If you’re a new drummer, you may not have always had an ear for picking out exactly what the drums are doing in each song. Or maybe you can hear the differences, but you may not know exactly which drum is making which sound.
The drums are responsible for helping most different styles of music sound distinct from each other, so as a new drummer, you should understand the basics of some of the most popular genres so you can decide which you’d like to focus on. And if you want to be a working drummer (or a cover band drummer), you’ll need to get familiar with many styles.
Many new drummers start by learning rock music, but there are other styles you may not realize are just as newbie-friendly. In this video, you’ll learn the basics of five other drumming styles to help you find yourself as a player. And at the end of each section, you’ll also find free downloadable tracks to play along to!
If you aren’t familiar with this style, check out artists like James Brown, Herbie Hancock, The Meters, and Tower of Power. Think of this first groove like a basic rock beat, but where you shift the snare back by a 16th note so it falls on the ‘a’ of beat 1.
Get inspiration from Stevie Ray Vaughan, B.B. King, Albert King, Muddy Waters, all iconic blues artists. This groove consists of 8th note triplets on the hi-hats, with a backbeat on the snare and bass drum.
Jazz is defined by legends like Miles Davis, John Coltrane, Thelonius Monk, Duke Ellington, and Ella Fitzgerald. You can start playing jazz with a basic ride pattern (also known as the swing pattern). Play the quarter note on beats 1 and 3, and two 8th note triplets on beats 2 and 4. When you’re ready, add in the hi-hat foot on 2 and 4.
Johnny Cash, Willie Nelson, Alan Jackson, Jason Aldean, and Rascal Flatts should all be on your list of influential country artists of the last several decades. This is a train beat – very popular in country music – that consists of alternating single strokes (like a slow drum roll) on the snare drum and quarter notes on the bass drum. Accent each ‘and’ with your lead hand (usually your right hand).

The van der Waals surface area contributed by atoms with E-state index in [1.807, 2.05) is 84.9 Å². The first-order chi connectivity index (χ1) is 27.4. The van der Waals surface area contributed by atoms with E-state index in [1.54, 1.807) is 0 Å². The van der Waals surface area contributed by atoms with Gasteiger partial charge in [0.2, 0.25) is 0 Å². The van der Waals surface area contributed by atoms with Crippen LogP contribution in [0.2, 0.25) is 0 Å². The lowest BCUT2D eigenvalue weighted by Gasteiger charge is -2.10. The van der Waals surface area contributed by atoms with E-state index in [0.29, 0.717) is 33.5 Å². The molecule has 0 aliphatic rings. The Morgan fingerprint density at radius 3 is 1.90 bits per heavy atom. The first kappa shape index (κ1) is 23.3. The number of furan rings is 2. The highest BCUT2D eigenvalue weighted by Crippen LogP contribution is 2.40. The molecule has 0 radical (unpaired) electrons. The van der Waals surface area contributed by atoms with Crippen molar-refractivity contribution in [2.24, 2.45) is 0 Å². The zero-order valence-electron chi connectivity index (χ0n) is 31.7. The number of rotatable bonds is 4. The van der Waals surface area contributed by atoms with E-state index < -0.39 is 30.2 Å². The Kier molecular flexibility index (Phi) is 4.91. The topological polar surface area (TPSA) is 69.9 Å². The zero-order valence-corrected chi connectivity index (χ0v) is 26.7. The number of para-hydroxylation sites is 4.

This Afro-Brazilian style is best exemplified by artists like Antonio Carlos Jobim, Luiz Bonfa, Paul Desmond, and Joao Gilberto. The bass drum pattern is key in this style – it’s usually echoed by the bass player – and the kick falls on the 1, the ‘and’ of 2, the 3, and the ‘and’ of 4. Next, add in the hi-hat. Lastly, you’ll add a basic cross-stick pattern on beats 2 and 4 (where you hit the rim of the snare instead of the head).
Want to learn more? Check out The Drummer’s Toolbox for 100+ drumming styles!
* FREE VIDEO SERIES *
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The Fastest Way To Get Faster is a 10-Day routine that will help you rapidly improve your speed around the kit. You will need to practice hard, stick with it, and push yourself.
Senri Kawaguchi /
4 Easy Licks That Sound Hard (Senri Kawaguchi)
Senri Kawaguchi shows you how to play four of her favorite licks. Give them a shot in your own fills and solos!
Larnell Lewis /
Larnell Lewis’ Secret ‘Snare-Tom’
What if you could have a second snare drum without increasing your kit size? Introducing Larnell Lewis' snare-tom!
Gregg Bissonette /
How To Learn Drum Parts Without Drums
Gregg Bissonette explains how vocalizing parts helps us learn them long before we actually get to try them on the drums.
Jack Thomas /
How To Play Drums With One Arm
When you drop a stick, how do you keep the beat going while fishing out another one? Jack Thomas teaches you how to drum with one arm.
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